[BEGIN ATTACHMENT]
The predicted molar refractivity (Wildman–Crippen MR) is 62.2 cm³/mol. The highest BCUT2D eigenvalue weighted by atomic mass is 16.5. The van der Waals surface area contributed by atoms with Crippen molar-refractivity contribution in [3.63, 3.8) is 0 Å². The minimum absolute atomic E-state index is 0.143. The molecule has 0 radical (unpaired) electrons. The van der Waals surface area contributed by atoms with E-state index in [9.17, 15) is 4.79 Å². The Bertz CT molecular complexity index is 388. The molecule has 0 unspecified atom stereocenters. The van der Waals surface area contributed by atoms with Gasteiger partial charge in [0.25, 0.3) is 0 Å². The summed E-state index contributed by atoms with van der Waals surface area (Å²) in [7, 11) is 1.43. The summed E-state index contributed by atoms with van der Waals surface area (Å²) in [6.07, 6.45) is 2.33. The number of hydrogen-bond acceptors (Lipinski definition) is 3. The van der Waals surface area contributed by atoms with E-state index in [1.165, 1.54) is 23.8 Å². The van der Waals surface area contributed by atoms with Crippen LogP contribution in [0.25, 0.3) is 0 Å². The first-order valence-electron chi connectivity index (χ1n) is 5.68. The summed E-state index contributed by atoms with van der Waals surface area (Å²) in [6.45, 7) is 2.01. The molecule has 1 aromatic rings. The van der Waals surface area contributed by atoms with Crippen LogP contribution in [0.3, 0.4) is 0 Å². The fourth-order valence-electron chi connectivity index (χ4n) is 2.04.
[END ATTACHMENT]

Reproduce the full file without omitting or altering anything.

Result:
The predicted molar refractivity (Wildman–Crippen MR) is 62.2 cm³/mol. The highest BCUT2D eigenvalue weighted by atomic mass is 16.5. The van der Waals surface area contributed by atoms with Crippen molar-refractivity contribution in [3.63, 3.8) is 0 Å². The minimum absolute atomic E-state index is 0.143. The molecule has 0 radical (unpaired) electrons. The van der Waals surface area contributed by atoms with E-state index in [9.17, 15) is 4.79 Å². The Bertz CT molecular complexity index is 388. The molecule has 0 unspecified atom stereocenters. The van der Waals surface area contributed by atoms with Gasteiger partial charge in [0.25, 0.3) is 0 Å². The summed E-state index contributed by atoms with van der Waals surface area (Å²) in [7, 11) is 1.43. The summed E-state index contributed by atoms with van der Waals surface area (Å²) in [6.07, 6.45) is 2.33. The number of hydrogen-bond acceptors (Lipinski definition) is 3. The van der Waals surface area contributed by atoms with E-state index in [1.165, 1.54) is 23.8 Å². The van der Waals surface area contributed by atoms with Crippen LogP contribution in [0.25, 0.3) is 0 Å². The first-order valence-electron chi connectivity index (χ1n) is 5.68. The summed E-state index contributed by atoms with van der Waals surface area (Å²) in [6.45, 7) is 2.01. The molecule has 1 aromatic rings. The van der Waals surface area contributed by atoms with Crippen LogP contribution in [0.3, 0.4) is 0 Å². The fourth-order valence-electron chi connectivity index (χ4n) is 2.04.